5 Most Secure & Privacy-Focused Browsers (2021 Update)
Michelle Wilson - October 25, 2021
The reality of the world we live in is that our data is widely available to corporations and security breaches happen almost every day. Even as new security technologies emerge, hackers continue to get more creative. Therefore, most of us believe that protecting our privacy is beyond our control, and instead, we rely on companies like Google to take care of us. However, the truth is that something as simple as the browser you choose can help protect your data.
Google’s Chrome browser is the most popular desktop browser, with 67% of the market share. However, 64% of Americans reported that they wanted their browser to protect their privacy better. Therefore, this would indicate that although most people use Chrome, they actually want something with more robust privacy options than this browser offers. The reason for this, according to DuckDuckGo, is that people want to keep their “embarrassing searches” hidden. Regardless of whether you search for things that you’d rather people not know about; you may still want a browser that keeps your data private. For instance, did you know that people can track you through your digital footprint?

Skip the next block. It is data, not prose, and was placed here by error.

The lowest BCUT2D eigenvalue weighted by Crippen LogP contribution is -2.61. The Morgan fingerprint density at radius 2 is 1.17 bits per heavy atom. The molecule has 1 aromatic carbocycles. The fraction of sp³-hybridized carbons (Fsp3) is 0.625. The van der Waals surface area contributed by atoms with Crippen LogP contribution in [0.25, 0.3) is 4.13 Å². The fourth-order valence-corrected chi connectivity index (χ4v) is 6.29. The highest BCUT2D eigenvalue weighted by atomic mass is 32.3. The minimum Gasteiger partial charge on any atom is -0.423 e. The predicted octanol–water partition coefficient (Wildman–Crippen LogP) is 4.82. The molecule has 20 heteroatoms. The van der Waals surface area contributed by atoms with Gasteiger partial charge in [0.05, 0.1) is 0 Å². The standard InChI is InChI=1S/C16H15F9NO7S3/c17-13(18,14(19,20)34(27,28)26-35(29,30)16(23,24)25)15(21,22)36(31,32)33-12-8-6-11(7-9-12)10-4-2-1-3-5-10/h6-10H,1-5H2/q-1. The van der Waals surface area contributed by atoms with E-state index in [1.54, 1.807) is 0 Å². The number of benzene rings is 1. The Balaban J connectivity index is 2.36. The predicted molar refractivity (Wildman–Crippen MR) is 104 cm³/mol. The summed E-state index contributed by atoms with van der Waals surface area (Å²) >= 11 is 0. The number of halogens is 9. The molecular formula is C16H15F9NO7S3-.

A digital footprint is information about you that’s gleaned from your online activity. It can reveal a lot about you and could result in unpleasant situations depending on whose tracking your footprint. Therefore, you must learn to manage your digital footprint, and one of the ways to do that is to use a privacy-focused and secure browser.
But why can’t I just use incognito mode? You may ask.